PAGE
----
There was no wrongdoing, the daily fantasy company asserted. And now the long trip back to building trust and credibility with its customers begins – perhaps stretching all the way to Sunday’s pre-game shows.
Some have cried for the need of more – or just some – regulation. (Translated: We got to find a way to slap more taxes on this stuff).
Whatever the eventual outcome, the news certainly sent tremors throughout parents’ basements everywhere.
Bonfire of the banalities
More proof that highly-paid professional athletes are just the same as poor trailer folk, only with more tattoos:
It has been a good week for the New York Post. First came its headline on Yankees pitcher CC Sabathia leaving to team to go for alcohol rehab: CC on the Rocks. And then it reported on the alleged fight between Knick coach Derek Fisher and now Memphis Grizzly Matt Barnes.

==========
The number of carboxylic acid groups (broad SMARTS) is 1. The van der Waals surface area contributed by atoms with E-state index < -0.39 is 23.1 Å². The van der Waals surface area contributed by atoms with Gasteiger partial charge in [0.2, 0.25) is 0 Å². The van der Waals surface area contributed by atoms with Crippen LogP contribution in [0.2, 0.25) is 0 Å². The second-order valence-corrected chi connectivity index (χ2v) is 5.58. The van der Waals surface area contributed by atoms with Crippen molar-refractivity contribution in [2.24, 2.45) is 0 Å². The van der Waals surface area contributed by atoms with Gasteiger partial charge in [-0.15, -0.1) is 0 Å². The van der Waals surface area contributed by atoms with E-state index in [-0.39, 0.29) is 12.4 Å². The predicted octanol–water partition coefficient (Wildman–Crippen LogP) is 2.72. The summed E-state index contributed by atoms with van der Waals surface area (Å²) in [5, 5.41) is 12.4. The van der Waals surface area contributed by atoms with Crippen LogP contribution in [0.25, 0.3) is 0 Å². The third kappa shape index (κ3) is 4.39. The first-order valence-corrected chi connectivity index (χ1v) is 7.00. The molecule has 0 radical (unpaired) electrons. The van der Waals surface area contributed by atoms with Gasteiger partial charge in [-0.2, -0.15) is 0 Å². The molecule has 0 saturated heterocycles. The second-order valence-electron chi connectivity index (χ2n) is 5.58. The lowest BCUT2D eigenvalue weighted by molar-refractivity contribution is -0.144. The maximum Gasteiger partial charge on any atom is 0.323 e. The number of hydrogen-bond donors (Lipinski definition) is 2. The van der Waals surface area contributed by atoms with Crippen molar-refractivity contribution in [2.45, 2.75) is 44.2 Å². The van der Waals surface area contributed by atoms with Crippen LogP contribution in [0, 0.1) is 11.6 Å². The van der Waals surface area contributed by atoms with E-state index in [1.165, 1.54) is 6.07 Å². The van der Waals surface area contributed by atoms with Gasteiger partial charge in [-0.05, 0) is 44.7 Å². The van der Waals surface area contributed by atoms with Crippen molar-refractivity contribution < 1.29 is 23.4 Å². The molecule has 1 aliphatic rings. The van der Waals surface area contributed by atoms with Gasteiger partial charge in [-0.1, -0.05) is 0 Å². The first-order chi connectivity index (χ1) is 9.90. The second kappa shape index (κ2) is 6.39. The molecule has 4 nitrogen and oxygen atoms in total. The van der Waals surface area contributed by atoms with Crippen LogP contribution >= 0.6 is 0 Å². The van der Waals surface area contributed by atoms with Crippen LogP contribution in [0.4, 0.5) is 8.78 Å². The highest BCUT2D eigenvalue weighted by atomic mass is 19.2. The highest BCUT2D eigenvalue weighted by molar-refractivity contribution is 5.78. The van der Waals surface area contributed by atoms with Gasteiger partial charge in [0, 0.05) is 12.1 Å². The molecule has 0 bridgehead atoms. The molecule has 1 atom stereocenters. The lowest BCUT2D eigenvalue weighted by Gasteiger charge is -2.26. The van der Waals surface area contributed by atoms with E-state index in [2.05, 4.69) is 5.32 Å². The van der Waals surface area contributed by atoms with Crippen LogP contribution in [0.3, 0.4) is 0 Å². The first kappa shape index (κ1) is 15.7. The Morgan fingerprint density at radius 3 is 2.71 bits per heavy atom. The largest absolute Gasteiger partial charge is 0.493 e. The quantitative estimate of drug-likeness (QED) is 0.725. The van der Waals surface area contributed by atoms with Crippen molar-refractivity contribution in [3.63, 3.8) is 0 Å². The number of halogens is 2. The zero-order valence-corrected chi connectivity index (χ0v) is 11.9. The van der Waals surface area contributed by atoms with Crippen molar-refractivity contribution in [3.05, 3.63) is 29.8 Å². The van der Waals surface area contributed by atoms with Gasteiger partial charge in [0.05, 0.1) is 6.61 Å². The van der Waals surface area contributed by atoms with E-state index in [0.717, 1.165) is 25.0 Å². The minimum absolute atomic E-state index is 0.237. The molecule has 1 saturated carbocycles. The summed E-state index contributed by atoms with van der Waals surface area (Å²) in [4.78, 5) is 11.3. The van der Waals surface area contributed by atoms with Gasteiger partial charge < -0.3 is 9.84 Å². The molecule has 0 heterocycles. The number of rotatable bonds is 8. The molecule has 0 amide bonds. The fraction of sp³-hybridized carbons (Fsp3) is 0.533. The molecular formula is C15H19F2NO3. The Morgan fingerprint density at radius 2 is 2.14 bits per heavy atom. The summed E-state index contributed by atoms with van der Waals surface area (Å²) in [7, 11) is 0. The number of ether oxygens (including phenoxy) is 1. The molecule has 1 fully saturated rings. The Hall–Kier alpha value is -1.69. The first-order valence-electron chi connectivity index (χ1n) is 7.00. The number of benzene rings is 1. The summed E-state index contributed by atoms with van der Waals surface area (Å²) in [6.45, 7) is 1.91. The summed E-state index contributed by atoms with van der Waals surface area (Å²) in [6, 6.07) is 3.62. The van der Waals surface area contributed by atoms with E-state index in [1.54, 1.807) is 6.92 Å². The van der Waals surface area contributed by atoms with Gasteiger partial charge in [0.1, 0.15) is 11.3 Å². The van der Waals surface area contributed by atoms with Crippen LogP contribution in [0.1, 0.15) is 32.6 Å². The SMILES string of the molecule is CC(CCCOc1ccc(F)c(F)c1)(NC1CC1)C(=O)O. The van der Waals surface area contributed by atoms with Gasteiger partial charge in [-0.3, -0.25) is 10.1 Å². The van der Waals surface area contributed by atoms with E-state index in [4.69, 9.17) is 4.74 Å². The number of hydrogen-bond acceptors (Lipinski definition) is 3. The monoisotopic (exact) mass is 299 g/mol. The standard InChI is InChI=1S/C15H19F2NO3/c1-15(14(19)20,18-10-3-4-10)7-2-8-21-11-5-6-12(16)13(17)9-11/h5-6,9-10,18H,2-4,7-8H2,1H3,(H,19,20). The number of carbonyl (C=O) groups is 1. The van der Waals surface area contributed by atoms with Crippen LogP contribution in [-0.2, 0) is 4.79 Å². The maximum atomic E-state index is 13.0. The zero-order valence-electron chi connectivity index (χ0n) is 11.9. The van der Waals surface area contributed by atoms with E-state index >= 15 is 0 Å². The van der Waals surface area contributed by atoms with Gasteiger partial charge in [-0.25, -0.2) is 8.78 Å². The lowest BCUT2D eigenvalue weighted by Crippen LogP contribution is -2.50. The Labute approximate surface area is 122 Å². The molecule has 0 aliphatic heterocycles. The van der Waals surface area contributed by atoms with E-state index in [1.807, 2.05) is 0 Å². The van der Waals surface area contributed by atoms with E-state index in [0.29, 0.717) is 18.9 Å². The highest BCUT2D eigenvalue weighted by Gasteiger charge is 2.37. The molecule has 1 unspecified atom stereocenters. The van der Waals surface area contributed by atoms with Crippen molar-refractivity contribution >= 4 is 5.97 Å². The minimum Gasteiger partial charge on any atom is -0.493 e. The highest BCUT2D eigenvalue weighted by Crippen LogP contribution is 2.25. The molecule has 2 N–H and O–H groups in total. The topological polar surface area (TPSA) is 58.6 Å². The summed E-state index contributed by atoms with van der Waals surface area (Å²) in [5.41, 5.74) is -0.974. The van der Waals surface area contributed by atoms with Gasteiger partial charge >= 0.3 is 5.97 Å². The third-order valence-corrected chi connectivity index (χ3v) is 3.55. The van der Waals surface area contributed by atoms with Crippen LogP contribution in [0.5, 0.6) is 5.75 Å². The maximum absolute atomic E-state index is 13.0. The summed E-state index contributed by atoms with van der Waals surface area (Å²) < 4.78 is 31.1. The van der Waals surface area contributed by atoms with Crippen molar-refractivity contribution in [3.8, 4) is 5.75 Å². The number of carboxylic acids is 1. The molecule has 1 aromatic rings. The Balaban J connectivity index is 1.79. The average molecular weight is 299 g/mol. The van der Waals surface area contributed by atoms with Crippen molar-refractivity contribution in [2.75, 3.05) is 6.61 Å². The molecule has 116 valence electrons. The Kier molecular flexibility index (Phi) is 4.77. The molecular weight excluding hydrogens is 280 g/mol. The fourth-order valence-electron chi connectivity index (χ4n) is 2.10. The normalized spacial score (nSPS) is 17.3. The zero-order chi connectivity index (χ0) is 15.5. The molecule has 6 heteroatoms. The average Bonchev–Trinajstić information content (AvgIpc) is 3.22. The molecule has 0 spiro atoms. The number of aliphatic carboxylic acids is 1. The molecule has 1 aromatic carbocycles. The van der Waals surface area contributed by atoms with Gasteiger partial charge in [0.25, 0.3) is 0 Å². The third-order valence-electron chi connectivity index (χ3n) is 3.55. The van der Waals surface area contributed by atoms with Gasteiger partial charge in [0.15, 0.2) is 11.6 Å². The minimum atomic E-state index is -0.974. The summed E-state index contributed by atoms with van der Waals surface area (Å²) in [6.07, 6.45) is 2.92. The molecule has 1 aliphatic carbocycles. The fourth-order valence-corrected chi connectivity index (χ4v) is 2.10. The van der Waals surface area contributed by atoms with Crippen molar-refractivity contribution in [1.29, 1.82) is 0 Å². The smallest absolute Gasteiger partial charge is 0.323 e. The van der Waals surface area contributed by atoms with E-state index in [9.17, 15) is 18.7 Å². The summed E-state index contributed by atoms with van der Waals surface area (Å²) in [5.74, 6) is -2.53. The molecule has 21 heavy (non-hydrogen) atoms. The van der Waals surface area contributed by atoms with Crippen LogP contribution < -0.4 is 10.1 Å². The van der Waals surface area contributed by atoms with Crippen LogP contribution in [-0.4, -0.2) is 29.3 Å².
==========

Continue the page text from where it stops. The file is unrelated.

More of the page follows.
Apparently Fisher has been squiring Barnes’ ex, a “Basketball Wives LA” “star” Gloria Govan.
Here’s a bit of advice, kids: In the unlikely case you can find someone who doesn’t have his or her own reality show, hold onto that person like gold. Otherwise, your life is certain to get stupid.
Barnes reportedly drove nearly 100 miles from his team’s California training site to Govan’s home when he learned Fisher and some friends were there enjoying a bonfire. Fortunately, the confrontation produced only few small bruises. Hardly worth the greenhouse gasses. No report on whether any marshmallows were harmed during the fracas.
The Knicks had no comment, but were no doubt pleased that this actually was one of the more normal news stories arising from their locker room.